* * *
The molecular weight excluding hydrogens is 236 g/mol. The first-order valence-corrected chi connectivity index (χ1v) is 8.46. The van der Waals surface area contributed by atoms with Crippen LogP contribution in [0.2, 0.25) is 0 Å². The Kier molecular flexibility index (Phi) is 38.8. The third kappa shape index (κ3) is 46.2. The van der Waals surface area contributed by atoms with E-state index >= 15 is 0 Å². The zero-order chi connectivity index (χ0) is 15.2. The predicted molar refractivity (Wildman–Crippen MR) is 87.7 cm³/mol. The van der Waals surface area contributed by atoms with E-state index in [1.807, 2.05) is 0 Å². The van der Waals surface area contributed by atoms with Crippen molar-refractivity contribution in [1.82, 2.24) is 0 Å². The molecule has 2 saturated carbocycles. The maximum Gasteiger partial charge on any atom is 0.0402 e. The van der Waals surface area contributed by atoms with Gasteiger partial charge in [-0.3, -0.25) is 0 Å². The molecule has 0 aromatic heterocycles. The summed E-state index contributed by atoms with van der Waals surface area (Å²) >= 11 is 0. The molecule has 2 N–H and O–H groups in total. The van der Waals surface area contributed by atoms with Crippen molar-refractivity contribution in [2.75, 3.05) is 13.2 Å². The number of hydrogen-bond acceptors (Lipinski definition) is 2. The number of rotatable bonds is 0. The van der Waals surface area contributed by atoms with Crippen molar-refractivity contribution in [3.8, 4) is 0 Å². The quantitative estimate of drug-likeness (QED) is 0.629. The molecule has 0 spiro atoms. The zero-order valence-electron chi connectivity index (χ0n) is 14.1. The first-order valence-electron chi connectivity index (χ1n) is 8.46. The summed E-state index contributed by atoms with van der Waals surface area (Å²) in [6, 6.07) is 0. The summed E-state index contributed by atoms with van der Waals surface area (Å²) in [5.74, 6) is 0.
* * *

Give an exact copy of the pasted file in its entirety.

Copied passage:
The molecular weight excluding hydrogens is 236 g/mol. The first-order valence-corrected chi connectivity index (χ1v) is 8.46. The van der Waals surface area contributed by atoms with Crippen LogP contribution in [0.2, 0.25) is 0 Å². The Kier molecular flexibility index (Phi) is 38.8. The third kappa shape index (κ3) is 46.2. The van der Waals surface area contributed by atoms with E-state index >= 15 is 0 Å². The zero-order chi connectivity index (χ0) is 15.2. The predicted molar refractivity (Wildman–Crippen MR) is 87.7 cm³/mol. The van der Waals surface area contributed by atoms with E-state index in [1.807, 2.05) is 0 Å². The van der Waals surface area contributed by atoms with Crippen molar-refractivity contribution in [1.82, 2.24) is 0 Å². The molecule has 2 saturated carbocycles. The maximum Gasteiger partial charge on any atom is 0.0402 e. The van der Waals surface area contributed by atoms with Gasteiger partial charge in [-0.3, -0.25) is 0 Å². The molecule has 0 aromatic heterocycles. The summed E-state index contributed by atoms with van der Waals surface area (Å²) >= 11 is 0. The molecule has 2 N–H and O–H groups in total. The van der Waals surface area contributed by atoms with Crippen molar-refractivity contribution in [2.75, 3.05) is 13.2 Å². The number of hydrogen-bond acceptors (Lipinski definition) is 2. The number of rotatable bonds is 0. The van der Waals surface area contributed by atoms with Crippen molar-refractivity contribution in [3.8, 4) is 0 Å². The quantitative estimate of drug-likeness (QED) is 0.629. The molecule has 0 spiro atoms. The zero-order valence-electron chi connectivity index (χ0n) is 14.1. The first-order valence-electron chi connectivity index (χ1n) is 8.46. The summed E-state index contributed by atoms with van der Waals surface area (Å²) in [6, 6.07) is 0. The summed E-state index contributed by atoms with van der Waals surface area (Å²) in [5.74, 6) is 0.